DALLAS - The last time the Dallas Stars got such a late start on summer vacation, Brenden Morrow was a 21-year-old rookie trying to make a name for himself in a locker room filled with seasoned pros. He was such a boy among men that he asked one of his teammates for permission to date his daughter.
Now Morrow is 29, the team captain and Guy Carbonneau's son-in-law. Most importantly, he's just finished a playoff run in which he clearly marked himself as the face of the franchise.
"He's become the leader on and off the ice of this team," coach Dave Tippett said. "He's the guy that will will the other team to quit. He will will his teammates by just challenging them with his work ethic. If he's going to lead and play the way he does, everybody else better jump on the same bandwagon. ...
"The way he plays with a commitment to winning, it's just how our organization wants to be perceived."
Although the Stars were eliminated from the Western Conference finals Monday night, Morrow was the main reason they lasted so long. He's also the best of several reasons fans can be optimistic about where this team is going after so many years of playoff frustrations.
"We know how much work we put into it and I think all of us are willing to do it again," Morrow said following a 4-1 loss to the Detroit Red Wings. "It's going to make us hungrier and we're going to come back even stronger next year."
The best work was from Morrow, who scored a team-best nine goals in 18 games, averaged more minutes than any other forward and was tied for second in points with 15.
He also had two game-winning goals, both in overtime. The first let Dallas steal Game 1 of the second round in San Jose, setting a tone for the series. The other came in the fourth overtime of Game 6 against the Sharks, the defining play of the Stars' post-season.
When Dallas trailed Detroit 3-0, Morrow rallied his troops, refusing to be swept. He had a victory-sealing goal in Game 4 and kept alive hopes for a historic comeback with a Game 5 win.
"Brenden Morrow to me is what you want leading your team," Red Wings coach Mike Babcock said.
The Stars made their deepest playoff run since 2000, the season Morrow began in the minors and ended in the Stanley Cup finals. The two series they won also said a lot about Marty Turco, verifying that management was right in relying on the goalie.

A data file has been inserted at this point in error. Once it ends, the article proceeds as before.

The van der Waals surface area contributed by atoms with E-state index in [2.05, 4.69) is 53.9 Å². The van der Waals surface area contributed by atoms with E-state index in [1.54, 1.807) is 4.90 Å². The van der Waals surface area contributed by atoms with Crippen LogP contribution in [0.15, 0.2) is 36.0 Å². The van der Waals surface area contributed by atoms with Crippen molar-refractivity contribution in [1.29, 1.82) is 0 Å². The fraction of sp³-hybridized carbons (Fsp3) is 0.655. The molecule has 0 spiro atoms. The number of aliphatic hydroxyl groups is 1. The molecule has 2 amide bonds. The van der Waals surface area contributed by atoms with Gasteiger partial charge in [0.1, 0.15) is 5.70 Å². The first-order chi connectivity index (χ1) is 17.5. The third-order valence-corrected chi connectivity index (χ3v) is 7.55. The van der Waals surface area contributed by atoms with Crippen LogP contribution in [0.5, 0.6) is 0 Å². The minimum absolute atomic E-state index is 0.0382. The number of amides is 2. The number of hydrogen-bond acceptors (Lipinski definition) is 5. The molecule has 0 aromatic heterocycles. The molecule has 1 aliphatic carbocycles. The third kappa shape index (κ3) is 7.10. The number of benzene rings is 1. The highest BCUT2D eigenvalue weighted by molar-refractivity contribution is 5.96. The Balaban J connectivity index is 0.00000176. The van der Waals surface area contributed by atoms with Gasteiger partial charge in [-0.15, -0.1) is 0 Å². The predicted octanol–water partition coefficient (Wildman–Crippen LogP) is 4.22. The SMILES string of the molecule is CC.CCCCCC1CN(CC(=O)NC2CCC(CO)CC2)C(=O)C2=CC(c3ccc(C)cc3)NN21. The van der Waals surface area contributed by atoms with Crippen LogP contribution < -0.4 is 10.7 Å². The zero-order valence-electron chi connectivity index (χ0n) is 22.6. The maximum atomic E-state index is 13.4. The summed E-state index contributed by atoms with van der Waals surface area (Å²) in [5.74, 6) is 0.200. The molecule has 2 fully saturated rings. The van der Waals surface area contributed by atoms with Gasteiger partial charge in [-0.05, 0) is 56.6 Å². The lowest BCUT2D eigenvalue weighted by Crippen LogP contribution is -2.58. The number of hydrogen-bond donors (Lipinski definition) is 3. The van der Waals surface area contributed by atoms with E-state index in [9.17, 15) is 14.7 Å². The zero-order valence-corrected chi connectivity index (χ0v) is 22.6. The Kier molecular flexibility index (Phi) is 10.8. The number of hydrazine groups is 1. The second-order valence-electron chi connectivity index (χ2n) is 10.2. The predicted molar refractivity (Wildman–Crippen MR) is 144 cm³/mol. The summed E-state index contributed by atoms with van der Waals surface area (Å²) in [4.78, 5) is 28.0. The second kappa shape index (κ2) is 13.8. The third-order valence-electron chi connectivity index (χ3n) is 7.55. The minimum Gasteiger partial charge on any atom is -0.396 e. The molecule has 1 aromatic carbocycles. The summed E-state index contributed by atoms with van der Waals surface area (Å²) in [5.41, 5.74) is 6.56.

The front office was shaken up early this season, with Doug Armstrong pushed out and the general manager's job split between Brett Hull and Les Jackson. That change showed the status quo wasn't good enough, and the team seemed to respond before those guys made any major moves.
Their biggest was sending young backup goalie Mike Smith to Tampa Bay for Brad Richards. They also rewarded Mike Ribeiro for a breakout season by signing him to a contract extension.
Now put it all together: Morrow, Richards and Ribeiro still in the heart of their careers; Mike Modano, Sergei Zubov and Jere Lehtinen (the holdovers from the '99 Cup champion squad) still going strong in their late 30s; Turco in goal and some young players who started making an impact this post-season.
It's certainly a good start, especially after all the highs and lows they went through together the last six weeks. Actually, take it back to March, when Dallas won only two of 11 games, blowing a division lead and sinking to the fifth seed.
"It's exciting to see such a core group together that did what they did," Richards said. "This is going to hurt for a while, but it's going to be a lot of fun to start a new quest next year with the experience that some of the young guys went through and even some of the other guys that haven't gone this far yet.
"It's invaluable. It's a process. Detroit didn't get where they are by just building a team and starting in the playoffs. They've had their heartaches, too. We're going to be a lot better for it."
Morrow will make sure of it.